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Northwestern football position reviews: Running Backs

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After getting hit with a big injury (again), the Wildcat backfield showed potential from a variety of sources.

NCAA Football: Northwestern at Illinois Patrick Gorski-USA TODAY Sports

With our postseason coverage starting a bit early this year, it’s time to give out some individual grades and a small look at what’s to come in the 2020 season. We’re going to evaluate each position group as we deconstruct what went wrong for the ‘Cats this year. Next up is a running back group that had a unique year.

Overall Grade: B

The Wildcats had a serviceable running back group, but injuries plagued the unit all year. Without a bell cow back, it was tough for any individual member to really establish themselves.

Player Grades

Isaiah Bowser: B-

Stats: 59 attempts, 204 yards, zero touchdowns

Bowser started the season as the clear No. 1 back, but a lower body injury sustained in the Stanford game put a real damper on his second-year campaign. The knee injury lingered all season, limiting Bowser to five games of action against Iowa, OSU, MSU, Wisconsin and Stanford.

When he played he looked banged up, and he played against five good defenses. It’s hard to grade Bowser after an injury in which he didn’t get a shot to show what he is capable of, but with a few explosive runs when he did play, including a 16 yard run against OSU, Bowser certainly earned a pass at a minimum.

Drake Anderson: B-

Stats: 154 attempts, 634 yards, three touchdowns

When Bowser went down, Anderson got the chance to step up. The redshirt freshman played in all 12 games, but was unable to cement himself as a clear starter going forward. Anderson had seven games in which he had 13 or more carries, and only managed to surpass 80 yards in three of these games, one of which was against UNLV, a game in which he ran 26 times for 141 yards and a touchdown.

With that said, after Anderson showed what he was capable of against the Rebels, with NU’s continuing struggles at QB, opposing defenses began planning for him, and he suffered from the ‘Cats’ inability to throw the ball, getting swallowed by opposing defenses that knew the run was coming.

When he wasn’t stuffed at the line, Anderson showed that he can really be a playmaker, though he still has a long way to go when it comes to pass-blocking and catching the ball out of the backfield if he wants to be a true #1 running back.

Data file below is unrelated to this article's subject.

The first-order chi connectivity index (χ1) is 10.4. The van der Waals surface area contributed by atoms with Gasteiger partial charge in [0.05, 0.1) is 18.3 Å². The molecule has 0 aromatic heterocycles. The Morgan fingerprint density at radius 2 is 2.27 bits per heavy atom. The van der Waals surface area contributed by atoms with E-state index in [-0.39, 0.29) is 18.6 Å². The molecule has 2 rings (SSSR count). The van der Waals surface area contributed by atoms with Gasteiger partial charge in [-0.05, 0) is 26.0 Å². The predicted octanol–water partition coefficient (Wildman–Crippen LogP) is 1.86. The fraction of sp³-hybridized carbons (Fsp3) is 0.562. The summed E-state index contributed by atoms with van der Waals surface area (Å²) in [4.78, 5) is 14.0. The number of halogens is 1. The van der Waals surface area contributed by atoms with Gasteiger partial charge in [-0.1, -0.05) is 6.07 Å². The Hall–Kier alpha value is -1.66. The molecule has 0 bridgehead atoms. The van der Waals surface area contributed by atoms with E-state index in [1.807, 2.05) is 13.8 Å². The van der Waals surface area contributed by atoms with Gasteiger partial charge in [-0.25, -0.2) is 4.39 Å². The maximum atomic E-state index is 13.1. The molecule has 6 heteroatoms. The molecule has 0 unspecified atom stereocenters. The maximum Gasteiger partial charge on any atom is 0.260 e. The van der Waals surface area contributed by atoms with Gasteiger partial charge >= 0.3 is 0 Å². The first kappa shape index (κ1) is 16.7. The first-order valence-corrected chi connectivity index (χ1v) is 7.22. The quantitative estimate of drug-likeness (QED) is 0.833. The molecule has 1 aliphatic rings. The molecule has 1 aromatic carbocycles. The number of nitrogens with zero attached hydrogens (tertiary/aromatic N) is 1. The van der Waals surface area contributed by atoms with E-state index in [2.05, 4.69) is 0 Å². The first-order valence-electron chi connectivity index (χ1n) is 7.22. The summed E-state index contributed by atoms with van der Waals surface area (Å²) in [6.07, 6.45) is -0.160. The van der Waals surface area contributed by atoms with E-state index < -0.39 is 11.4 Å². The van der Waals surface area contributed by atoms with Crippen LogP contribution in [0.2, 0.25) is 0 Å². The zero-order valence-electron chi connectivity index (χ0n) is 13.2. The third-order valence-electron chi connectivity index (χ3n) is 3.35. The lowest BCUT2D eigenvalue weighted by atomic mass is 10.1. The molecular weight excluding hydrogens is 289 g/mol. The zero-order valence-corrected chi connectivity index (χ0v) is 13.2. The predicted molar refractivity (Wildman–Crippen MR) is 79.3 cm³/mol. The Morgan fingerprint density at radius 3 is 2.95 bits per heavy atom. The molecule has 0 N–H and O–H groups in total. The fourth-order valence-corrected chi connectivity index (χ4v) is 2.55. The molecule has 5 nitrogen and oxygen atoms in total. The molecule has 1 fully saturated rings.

Kyric McGowan: B

Stats: 28 attempts, 177 yards, one touchdown

The junior spent most of the season at WR, but got some reps in the backfield before being sidelined with an injury. He was understandably raw at running back, but showed a tremendous capability of making explosive plays and using his speed. The highlight of his year was a 79 yard touchdown run against Purdue.

McGowan has a long way to go, but early returns prior to his injury were certainly positive. It will be interesting to see whether he returns to wide receiver or sticks at running back after coming back from injury.

Jesse Brown: B+

Stats: 21 attempts, 127 yards, zero touchdowns

The junior played four games on the season, against Minnesota, Stanford, UNLV and Indiana. He too was plagued by injuries, hurting his hand after getting the start against UNLV. When Brown did play, he played well, but he didn’t get enough playing time to truly establish himself. If he can stay healthy next year, he can be a valuable weapon for whoever ends up at QB for the ‘Cats, especially as a do-everything third down option.

John Moten IV: C+

Stats: 14 attempts, 29 yards, one touchdown

Moten had five receptions for 37 yards and 14 carries for 29 yards, finding the end zone once on the season. The senior retired on November 12th. While his stats only earn him a C+, Moten’s career as a Wildcat (and mainly that run in last year’s Big Ten Championship) earns him an A+ in fans’ hearts.

Evan Hull: B+

Stats: 45 attempts, 181 yards, four touchdowns

Hull was redshirted this year, appearing only against Minnesota, Purdue, Nebraska and UMass. He had his breakout game against the latter, where he recorded all four of his scores. As good as he looked against the Minutemen, he didn’t impress too much against the Big Ten opponents. Hull will get a chance to compete for a starting spot in his redshirt freshman season next year.

Ray Niro III: Incomplete

Stats: 11 attempts, 101 yards, one touchdown

The redshirt freshman came into the season listed as WR, but recorded no receptions on the season. After playing gunner quite well for most of the season, the walk on got a chance at RB against UMass and put up 45 yards and a score on seven carries, in addition to taking four carries for 56 yards against the Illini. Niro had some bright spots, and proved himself to be a good emergency option for NU. That being said, it’s hard to make a true judgement on the primarily special-teamer.

Coco Azema: Incomplete

Stats: seven attempts, 123 yards, one touchdown

Azema burst onto the scene against Illinois in the season’s final game, taking seven carries for 123 yards, including a 62-yard dash and a 24-yard touchdown. After only playing three games on the season, it’s likely that Azema will be redshirted. He looked good against the Illini, but it was against an injured, dejected defense at a time when the game was all but over. It’s hard to make a judgement on Azema from his seven carries, but his play was certainly encouraging.

Pat Fitzgerald and Mike Bajakian are going to have a tough offseason in the backfield, but in a good way. With Anderson and Bowser both looking like starter caliber backs, and Brown, Azema, Hull and Niro all showing flashes, Northwestern has a plethora of talent at running back, and will have the luxury afforded by plenty of choice next to the quarterback during the 2020 season.